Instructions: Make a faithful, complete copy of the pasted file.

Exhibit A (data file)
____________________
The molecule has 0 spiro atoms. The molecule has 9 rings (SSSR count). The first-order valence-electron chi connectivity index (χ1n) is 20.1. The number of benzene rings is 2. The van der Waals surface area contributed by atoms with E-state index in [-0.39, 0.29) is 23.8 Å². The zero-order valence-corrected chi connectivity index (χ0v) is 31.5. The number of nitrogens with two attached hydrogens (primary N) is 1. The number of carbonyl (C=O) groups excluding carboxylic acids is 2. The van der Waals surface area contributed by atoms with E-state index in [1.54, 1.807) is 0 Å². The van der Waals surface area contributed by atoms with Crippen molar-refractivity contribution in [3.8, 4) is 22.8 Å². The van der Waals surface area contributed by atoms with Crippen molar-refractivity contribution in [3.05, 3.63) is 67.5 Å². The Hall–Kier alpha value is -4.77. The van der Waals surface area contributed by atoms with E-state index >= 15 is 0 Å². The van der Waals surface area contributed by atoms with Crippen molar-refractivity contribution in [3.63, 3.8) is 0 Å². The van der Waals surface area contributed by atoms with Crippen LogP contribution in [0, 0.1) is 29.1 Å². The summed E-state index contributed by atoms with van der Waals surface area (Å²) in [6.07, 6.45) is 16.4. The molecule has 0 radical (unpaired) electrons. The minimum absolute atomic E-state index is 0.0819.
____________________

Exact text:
The molecule has 0 spiro atoms. The molecule has 9 rings (SSSR count). The first-order valence-electron chi connectivity index (χ1n) is 20.1. The number of benzene rings is 2. The van der Waals surface area contributed by atoms with E-state index in [-0.39, 0.29) is 23.8 Å². The zero-order valence-corrected chi connectivity index (χ0v) is 31.5. The number of nitrogens with two attached hydrogens (primary N) is 1. The number of carbonyl (C=O) groups excluding carboxylic acids is 2. The van der Waals surface area contributed by atoms with E-state index in [1.54, 1.807) is 0 Å². The van der Waals surface area contributed by atoms with Crippen molar-refractivity contribution in [3.8, 4) is 22.8 Å². The van der Waals surface area contributed by atoms with Crippen molar-refractivity contribution in [3.05, 3.63) is 67.5 Å². The Hall–Kier alpha value is -4.77. The van der Waals surface area contributed by atoms with E-state index >= 15 is 0 Å². The van der Waals surface area contributed by atoms with Crippen molar-refractivity contribution in [3.63, 3.8) is 0 Å². The van der Waals surface area contributed by atoms with Crippen LogP contribution in [0, 0.1) is 29.1 Å². The summed E-state index contributed by atoms with van der Waals surface area (Å²) in [6.07, 6.45) is 16.4. The molecule has 0 radical (unpaired) electrons. The minimum absolute atomic E-state index is 0.0819.